Besides the down-regulation of NGF in bladder and in L6 to S1 dorsal root ganglia, both motor and sensory functions of the bladder muscarinic mechanisms are suggested to be involved in the alternation of bladder function in STZ-induced diabetic rats32,33. The M2 and M3 receptors are present predominantly in rat bladders and play an important role to induce detrusor muscle contraction34,35. Previous studies demonstrated that the M2 and M3 protein and mRNA could be up-regulated in diabetic bladder at week 2 after DM induction32,33,36,37. It is postulated that the up-regulation of bladder muscarinic receptors can lead to overactivity of bladder at the early stage of DM38. Our results showed that the levels of M2 and M3 immunoreactivities and mRNA increased significantly in 4-week diabetic rats. Expression levels of M2 and M3 also showed an up-regulation at week 12 after DM induction but had no significant difference between diabetic and non-diabetic bladders. Pak et al. observed a significant increase in M2 function at 2 to 3 weeks and 20 to 24 weeks, but not at the intermediate time point (8 to 9 weeks) after DM induction39. In the present study, M2 and M3 protein and mRNA were recovered by the hAFSCs transplantation at week 4 after DM induction. However, hAFSCs transplantation did not alter the expressions of M2 and M3 in our 12-week diabetic rats. Tong et al. used ONO-2235 to treat STZ-induced diabetic rats and found a significant increase in the expressions of M2 protein and mRNA in the bladder tissue as compared to control rats40, which reflects diabetic bladder dysfunction may be related to the up-regulation of muscarinic receptors in the early phase of DM.

8OHdG is known a predominant form of free radical-induced oxidative DNA damage products and may act as a marker for DNA oxidative damage. Our data showed that the expression of 8OHdG increased significantly in the diabetic bladder at week 4 and 12 after DM induction. However, after hAFSCs transplantation, the bladder 8OHdG immunoreactivity reduced. Other studies in STZ-induced diabetic rats also found that oxidative stress could be implicated in the pathogenesis of diabetic complication6,7. It is likely that 8OHdG may be considered as one of the major markers of bladder dysfunction in diabetic rats.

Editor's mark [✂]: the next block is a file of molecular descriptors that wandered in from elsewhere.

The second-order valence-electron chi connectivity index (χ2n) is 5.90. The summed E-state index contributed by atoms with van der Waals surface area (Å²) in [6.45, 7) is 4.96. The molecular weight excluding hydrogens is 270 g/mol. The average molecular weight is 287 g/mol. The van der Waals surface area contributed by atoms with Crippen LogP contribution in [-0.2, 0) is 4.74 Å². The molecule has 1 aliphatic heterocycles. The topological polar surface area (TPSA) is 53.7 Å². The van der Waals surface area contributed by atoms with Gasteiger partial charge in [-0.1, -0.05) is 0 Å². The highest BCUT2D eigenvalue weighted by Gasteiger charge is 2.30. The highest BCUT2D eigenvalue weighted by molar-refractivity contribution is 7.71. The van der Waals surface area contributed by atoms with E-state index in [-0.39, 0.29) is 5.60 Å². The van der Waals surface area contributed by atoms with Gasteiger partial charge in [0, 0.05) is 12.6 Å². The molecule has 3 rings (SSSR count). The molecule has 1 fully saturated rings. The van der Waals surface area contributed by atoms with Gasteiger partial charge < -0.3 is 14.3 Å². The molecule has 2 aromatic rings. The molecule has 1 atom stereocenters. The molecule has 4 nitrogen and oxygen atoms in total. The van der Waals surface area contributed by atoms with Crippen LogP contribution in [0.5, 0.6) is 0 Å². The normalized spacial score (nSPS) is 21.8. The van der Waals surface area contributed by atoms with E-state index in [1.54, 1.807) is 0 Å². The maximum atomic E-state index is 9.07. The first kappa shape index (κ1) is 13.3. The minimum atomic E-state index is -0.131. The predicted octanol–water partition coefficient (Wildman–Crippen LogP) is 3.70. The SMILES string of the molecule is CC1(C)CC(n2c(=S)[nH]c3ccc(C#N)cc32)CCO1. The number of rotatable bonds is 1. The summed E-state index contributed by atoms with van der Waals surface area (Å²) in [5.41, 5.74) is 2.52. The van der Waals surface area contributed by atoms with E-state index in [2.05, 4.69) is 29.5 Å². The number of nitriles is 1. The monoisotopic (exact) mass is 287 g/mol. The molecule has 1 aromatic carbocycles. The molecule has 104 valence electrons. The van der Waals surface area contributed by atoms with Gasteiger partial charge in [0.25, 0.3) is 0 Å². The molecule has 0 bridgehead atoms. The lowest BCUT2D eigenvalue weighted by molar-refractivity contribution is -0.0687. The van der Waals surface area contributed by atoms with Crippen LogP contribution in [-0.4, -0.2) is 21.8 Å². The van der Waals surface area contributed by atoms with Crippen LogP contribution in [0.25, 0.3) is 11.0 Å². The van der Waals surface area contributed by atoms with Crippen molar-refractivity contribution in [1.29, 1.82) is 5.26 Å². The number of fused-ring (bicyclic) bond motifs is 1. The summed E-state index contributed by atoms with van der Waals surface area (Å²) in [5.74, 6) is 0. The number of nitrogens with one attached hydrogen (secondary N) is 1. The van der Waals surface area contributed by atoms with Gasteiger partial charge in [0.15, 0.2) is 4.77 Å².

Until now, few articles have reported the effects of stem cells to improve diabetic bladder dysfunction8. Zhang et al. found adipose stem cells may ameliorate diabetic bladder dysfunction in STZ-induced diabetic rats through predominantly paracrine effect and some cellular differentiation after stem cell transplantation8. Our study is the first to use hAFSCs for the treatment of diabetic bladder dysfunction. The hAFSCs can be obtained from amniotic fluid, grow easily in culture and appear phenotypically and genetically stable, which suggests that these stem cells may act as a novel source for cell transplantation therapy10. Further studies are needed to investigate the mechanisms of transplanted hAFSCs to improve diabetic bladder dysfunction.

The present study has some limitations. First, we used a single concentration of hAFSCs in this study. It is possible that higher concentration may have better effect on diabetic bladder dysfunction. Second, we examined the functional and morphological alterations of diabetic bladder at week 4 and 12 after DM induction, but it is possible to obtain better results if cystometry could be done at longer time points. Third, we did not directly examine the cellular differentiation after hAFSCs transplantation into bladder. Fourth, due to the complex nature of diabetic cystopathy, further study may be necessary to elucidate the major site of action and the long-term efficacy of hAFSC treatment. For example, whether hAFSC can inhibit bladder sensory nerve degeneration in chronic stages of DM or can decrease oxidative stress and inflammation.